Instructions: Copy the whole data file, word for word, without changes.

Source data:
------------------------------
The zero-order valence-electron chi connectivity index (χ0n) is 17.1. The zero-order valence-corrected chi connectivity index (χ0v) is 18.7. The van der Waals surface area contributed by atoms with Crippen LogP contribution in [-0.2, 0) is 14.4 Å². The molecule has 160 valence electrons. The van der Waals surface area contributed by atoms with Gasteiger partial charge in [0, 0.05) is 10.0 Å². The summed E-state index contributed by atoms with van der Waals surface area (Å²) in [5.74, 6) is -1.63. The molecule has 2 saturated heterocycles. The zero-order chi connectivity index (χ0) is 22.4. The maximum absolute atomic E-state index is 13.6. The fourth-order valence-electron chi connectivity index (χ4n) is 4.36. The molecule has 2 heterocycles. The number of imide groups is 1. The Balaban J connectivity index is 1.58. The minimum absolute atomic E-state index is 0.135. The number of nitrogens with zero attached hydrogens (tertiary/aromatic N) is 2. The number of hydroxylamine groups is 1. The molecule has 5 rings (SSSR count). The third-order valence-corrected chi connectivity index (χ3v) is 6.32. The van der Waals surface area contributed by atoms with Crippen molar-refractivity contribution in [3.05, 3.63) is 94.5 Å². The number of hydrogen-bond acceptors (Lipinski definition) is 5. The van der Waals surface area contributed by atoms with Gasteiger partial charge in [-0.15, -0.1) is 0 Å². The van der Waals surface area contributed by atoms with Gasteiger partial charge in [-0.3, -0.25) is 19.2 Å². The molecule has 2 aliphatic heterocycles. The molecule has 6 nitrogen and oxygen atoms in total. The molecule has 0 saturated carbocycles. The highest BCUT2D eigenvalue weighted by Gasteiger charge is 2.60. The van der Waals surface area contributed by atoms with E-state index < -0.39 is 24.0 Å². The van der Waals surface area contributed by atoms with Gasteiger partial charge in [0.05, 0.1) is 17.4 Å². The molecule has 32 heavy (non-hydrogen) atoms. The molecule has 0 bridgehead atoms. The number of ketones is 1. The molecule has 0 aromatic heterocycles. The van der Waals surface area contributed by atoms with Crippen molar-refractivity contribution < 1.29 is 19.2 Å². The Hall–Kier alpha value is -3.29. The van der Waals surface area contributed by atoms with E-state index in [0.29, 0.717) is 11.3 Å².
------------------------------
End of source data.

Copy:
The zero-order valence-electron chi connectivity index (χ0n) is 17.1. The zero-order valence-corrected chi connectivity index (χ0v) is 18.7. The van der Waals surface area contributed by atoms with Crippen LogP contribution in [-0.2, 0) is 14.4 Å². The molecule has 160 valence electrons. The van der Waals surface area contributed by atoms with Gasteiger partial charge in [0, 0.05) is 10.0 Å². The summed E-state index contributed by atoms with van der Waals surface area (Å²) in [5.74, 6) is -1.63. The molecule has 2 saturated heterocycles. The zero-order chi connectivity index (χ0) is 22.4. The maximum absolute atomic E-state index is 13.6. The fourth-order valence-electron chi connectivity index (χ4n) is 4.36. The molecule has 2 heterocycles. The number of imide groups is 1. The Balaban J connectivity index is 1.58. The minimum absolute atomic E-state index is 0.135. The number of nitrogens with zero attached hydrogens (tertiary/aromatic N) is 2. The number of hydroxylamine groups is 1. The molecule has 5 rings (SSSR count). The third-order valence-corrected chi connectivity index (χ3v) is 6.32. The van der Waals surface area contributed by atoms with Crippen molar-refractivity contribution in [3.05, 3.63) is 94.5 Å². The number of hydrogen-bond acceptors (Lipinski definition) is 5. The van der Waals surface area contributed by atoms with Gasteiger partial charge in [-0.15, -0.1) is 0 Å². The van der Waals surface area contributed by atoms with Gasteiger partial charge in [-0.3, -0.25) is 19.2 Å². The molecule has 2 aliphatic heterocycles. The molecule has 6 nitrogen and oxygen atoms in total. The molecule has 0 saturated carbocycles. The highest BCUT2D eigenvalue weighted by Gasteiger charge is 2.60. The van der Waals surface area contributed by atoms with E-state index < -0.39 is 24.0 Å². The van der Waals surface area contributed by atoms with Gasteiger partial charge in [0.05, 0.1) is 17.4 Å². The molecule has 32 heavy (non-hydrogen) atoms. The molecule has 0 bridgehead atoms. The number of ketones is 1. The molecule has 0 aromatic heterocycles. The van der Waals surface area contributed by atoms with Crippen molar-refractivity contribution < 1.29 is 19.2 Å². The Hall–Kier alpha value is -3.29. The van der Waals surface area contributed by atoms with E-state index in [0.29, 0.717) is 11.3 Å².